We are hoping to solicit a large number of projects and then build as many as possible. The best part is that we will build the prototype for you for free! If you have an idea of something you’d like built please submit it to this Google form.
Students in the class will select projects they are interested in during early March. We will let you know if your idea was selected for the program by mid-March. If you aren’t selected you will have the opportunity to roll your submission over to our next round of prototyping.
I’ll be writing a separate post targeted at students, but if you are interested in being a data app prototyper, sign up here.
17 Jan 2017
My colleage Elizabeth Matsui and I had a great opportunity to talk with Al Sommer on the latest episode of our podcast The Effort Report. Al is the former Dean of the Johns Hopkins Bloomberg School of Public Health and is Professor of Epidemiology and International Health at the School. He is (among other things) world reknown for his pioneering research in vitamin A deficiency and mortality in children.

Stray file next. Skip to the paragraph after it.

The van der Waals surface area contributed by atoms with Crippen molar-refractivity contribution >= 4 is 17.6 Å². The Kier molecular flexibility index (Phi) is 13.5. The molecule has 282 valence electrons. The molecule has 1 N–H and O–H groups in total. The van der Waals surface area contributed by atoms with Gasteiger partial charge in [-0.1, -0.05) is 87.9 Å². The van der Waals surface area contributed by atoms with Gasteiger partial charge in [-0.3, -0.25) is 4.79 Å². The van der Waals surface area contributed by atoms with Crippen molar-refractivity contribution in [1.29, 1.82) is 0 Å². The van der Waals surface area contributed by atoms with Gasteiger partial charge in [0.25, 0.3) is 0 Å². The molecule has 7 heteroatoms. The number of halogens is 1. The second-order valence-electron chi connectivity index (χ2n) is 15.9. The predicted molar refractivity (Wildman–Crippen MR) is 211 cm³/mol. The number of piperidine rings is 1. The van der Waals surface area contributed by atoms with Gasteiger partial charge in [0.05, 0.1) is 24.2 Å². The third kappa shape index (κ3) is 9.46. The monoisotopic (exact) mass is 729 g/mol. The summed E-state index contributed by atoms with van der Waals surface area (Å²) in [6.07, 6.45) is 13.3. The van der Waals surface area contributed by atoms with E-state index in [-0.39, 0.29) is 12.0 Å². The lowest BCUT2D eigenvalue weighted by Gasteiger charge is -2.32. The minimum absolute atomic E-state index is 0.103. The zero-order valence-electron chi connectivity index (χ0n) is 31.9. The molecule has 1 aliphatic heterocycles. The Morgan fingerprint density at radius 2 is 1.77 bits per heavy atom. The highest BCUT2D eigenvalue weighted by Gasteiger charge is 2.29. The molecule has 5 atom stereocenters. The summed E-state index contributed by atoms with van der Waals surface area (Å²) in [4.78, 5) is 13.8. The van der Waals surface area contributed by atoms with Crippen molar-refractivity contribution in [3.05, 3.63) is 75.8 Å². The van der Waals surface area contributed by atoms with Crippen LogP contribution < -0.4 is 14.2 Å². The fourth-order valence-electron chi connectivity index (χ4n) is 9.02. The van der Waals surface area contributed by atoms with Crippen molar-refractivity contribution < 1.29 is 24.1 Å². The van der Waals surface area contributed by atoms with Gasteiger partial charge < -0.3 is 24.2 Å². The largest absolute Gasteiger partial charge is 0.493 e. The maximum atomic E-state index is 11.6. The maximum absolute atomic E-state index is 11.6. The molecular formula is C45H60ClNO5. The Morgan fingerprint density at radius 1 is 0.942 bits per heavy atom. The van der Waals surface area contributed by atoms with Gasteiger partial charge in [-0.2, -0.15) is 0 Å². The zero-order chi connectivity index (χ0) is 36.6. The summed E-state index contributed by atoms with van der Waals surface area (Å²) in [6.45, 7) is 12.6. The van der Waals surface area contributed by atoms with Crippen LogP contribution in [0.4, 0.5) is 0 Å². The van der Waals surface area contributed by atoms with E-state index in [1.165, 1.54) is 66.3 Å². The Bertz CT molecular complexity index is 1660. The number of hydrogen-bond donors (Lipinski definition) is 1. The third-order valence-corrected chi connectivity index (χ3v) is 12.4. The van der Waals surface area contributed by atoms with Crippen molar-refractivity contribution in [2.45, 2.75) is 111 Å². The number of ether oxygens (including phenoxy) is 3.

Al had some good bits of advice for academics and being successful in academia.
What you are excited about and interested in at the moment, you’re much more likely to be succesful at—because you’re excited about it! So you’re going to get up at 2 in the morning and think about it, you’re going to be putting things together in ways that nobody else has put things together. And guess what? When you do that you’re more succesful [and] you actual end up getting academic promotions.
On the slow rate of progress:
It took ten years, after we had seven randomized trials already to show that you get this 1/3 reduction in child mortality by giving them two cents worth of vitamin A twice a year. It took ten years to convince the child survival Nawabs of the world, and there are still some that don’t believe it.
On working overseas:
It used to be true [that] it’s a lot easier to work overseas than it is to work here because the experts come from somewhere else. You’re never an expert in your own home.
You can listen to the entire episode here: